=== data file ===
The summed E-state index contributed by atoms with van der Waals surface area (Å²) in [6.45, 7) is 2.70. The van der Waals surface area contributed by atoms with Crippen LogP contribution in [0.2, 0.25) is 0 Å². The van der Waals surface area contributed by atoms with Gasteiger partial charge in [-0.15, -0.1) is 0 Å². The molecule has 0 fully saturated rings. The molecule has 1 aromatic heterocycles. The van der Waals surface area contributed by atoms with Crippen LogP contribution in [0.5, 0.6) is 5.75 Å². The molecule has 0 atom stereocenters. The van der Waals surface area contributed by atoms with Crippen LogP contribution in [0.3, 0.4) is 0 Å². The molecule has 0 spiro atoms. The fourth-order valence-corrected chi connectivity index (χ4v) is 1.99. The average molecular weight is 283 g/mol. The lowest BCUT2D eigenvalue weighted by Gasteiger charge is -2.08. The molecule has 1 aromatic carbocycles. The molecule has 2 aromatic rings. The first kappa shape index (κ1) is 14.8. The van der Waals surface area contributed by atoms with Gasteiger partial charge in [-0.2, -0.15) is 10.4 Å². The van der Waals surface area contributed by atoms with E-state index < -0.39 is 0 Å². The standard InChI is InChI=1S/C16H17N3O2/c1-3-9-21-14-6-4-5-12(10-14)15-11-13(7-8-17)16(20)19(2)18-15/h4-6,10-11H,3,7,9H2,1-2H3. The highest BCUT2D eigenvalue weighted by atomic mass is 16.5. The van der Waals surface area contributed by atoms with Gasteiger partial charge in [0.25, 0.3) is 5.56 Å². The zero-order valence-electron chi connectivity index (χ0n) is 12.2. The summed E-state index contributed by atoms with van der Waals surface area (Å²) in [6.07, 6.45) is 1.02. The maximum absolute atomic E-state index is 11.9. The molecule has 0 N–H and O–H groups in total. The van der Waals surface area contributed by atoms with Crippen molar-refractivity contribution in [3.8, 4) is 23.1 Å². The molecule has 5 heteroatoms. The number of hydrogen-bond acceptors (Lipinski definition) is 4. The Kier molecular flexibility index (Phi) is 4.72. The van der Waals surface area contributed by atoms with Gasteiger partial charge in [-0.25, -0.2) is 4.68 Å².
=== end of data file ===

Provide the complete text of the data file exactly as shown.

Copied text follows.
The summed E-state index contributed by atoms with van der Waals surface area (Å²) in [6.45, 7) is 2.70. The van der Waals surface area contributed by atoms with Crippen LogP contribution in [0.2, 0.25) is 0 Å². The van der Waals surface area contributed by atoms with Gasteiger partial charge in [-0.15, -0.1) is 0 Å². The molecule has 0 fully saturated rings. The molecule has 1 aromatic heterocycles. The van der Waals surface area contributed by atoms with Crippen LogP contribution in [0.5, 0.6) is 5.75 Å². The molecule has 0 atom stereocenters. The van der Waals surface area contributed by atoms with Crippen LogP contribution in [0.3, 0.4) is 0 Å². The molecule has 0 spiro atoms. The fourth-order valence-corrected chi connectivity index (χ4v) is 1.99. The average molecular weight is 283 g/mol. The lowest BCUT2D eigenvalue weighted by Gasteiger charge is -2.08. The molecule has 1 aromatic carbocycles. The molecule has 2 aromatic rings. The first kappa shape index (κ1) is 14.8. The van der Waals surface area contributed by atoms with Gasteiger partial charge in [-0.2, -0.15) is 10.4 Å². The van der Waals surface area contributed by atoms with E-state index < -0.39 is 0 Å². The standard InChI is InChI=1S/C16H17N3O2/c1-3-9-21-14-6-4-5-12(10-14)15-11-13(7-8-17)16(20)19(2)18-15/h4-6,10-11H,3,7,9H2,1-2H3. The highest BCUT2D eigenvalue weighted by atomic mass is 16.5. The van der Waals surface area contributed by atoms with Gasteiger partial charge in [0.25, 0.3) is 5.56 Å². The zero-order valence-electron chi connectivity index (χ0n) is 12.2. The summed E-state index contributed by atoms with van der Waals surface area (Å²) in [6.07, 6.45) is 1.02. The maximum absolute atomic E-state index is 11.9. The molecule has 0 N–H and O–H groups in total. The van der Waals surface area contributed by atoms with Crippen molar-refractivity contribution in [3.8, 4) is 23.1 Å². The molecule has 5 heteroatoms. The number of hydrogen-bond acceptors (Lipinski definition) is 4. The Kier molecular flexibility index (Phi) is 4.72. The van der Waals surface area contributed by atoms with Gasteiger partial charge in [-0.25, -0.2) is 4.68 Å².